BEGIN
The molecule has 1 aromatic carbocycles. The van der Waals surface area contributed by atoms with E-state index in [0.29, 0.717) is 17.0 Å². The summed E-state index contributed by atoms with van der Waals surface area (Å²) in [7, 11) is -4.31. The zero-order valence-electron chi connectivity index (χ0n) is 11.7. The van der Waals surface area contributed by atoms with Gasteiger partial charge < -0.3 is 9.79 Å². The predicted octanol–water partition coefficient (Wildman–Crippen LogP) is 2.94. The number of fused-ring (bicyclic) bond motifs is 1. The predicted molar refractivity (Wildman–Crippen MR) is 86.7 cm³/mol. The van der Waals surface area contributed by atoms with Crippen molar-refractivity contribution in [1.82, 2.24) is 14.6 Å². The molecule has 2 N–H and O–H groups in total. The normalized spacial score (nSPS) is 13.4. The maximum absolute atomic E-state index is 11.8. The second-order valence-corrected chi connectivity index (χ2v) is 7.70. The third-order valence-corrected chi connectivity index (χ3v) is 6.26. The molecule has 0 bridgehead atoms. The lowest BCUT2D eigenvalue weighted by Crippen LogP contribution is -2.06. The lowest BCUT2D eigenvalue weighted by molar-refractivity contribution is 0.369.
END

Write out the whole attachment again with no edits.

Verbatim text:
The molecule has 1 aromatic carbocycles. The van der Waals surface area contributed by atoms with E-state index in [0.29, 0.717) is 17.0 Å². The summed E-state index contributed by atoms with van der Waals surface area (Å²) in [7, 11) is -4.31. The zero-order valence-electron chi connectivity index (χ0n) is 11.7. The van der Waals surface area contributed by atoms with Gasteiger partial charge < -0.3 is 9.79 Å². The predicted octanol–water partition coefficient (Wildman–Crippen LogP) is 2.94. The number of fused-ring (bicyclic) bond motifs is 1. The predicted molar refractivity (Wildman–Crippen MR) is 86.7 cm³/mol. The van der Waals surface area contributed by atoms with Crippen molar-refractivity contribution in [1.82, 2.24) is 14.6 Å². The molecule has 2 N–H and O–H groups in total. The normalized spacial score (nSPS) is 13.4. The maximum absolute atomic E-state index is 11.8. The second-order valence-corrected chi connectivity index (χ2v) is 7.70. The third-order valence-corrected chi connectivity index (χ3v) is 6.26. The molecule has 0 bridgehead atoms. The lowest BCUT2D eigenvalue weighted by Crippen LogP contribution is -2.06. The lowest BCUT2D eigenvalue weighted by molar-refractivity contribution is 0.369.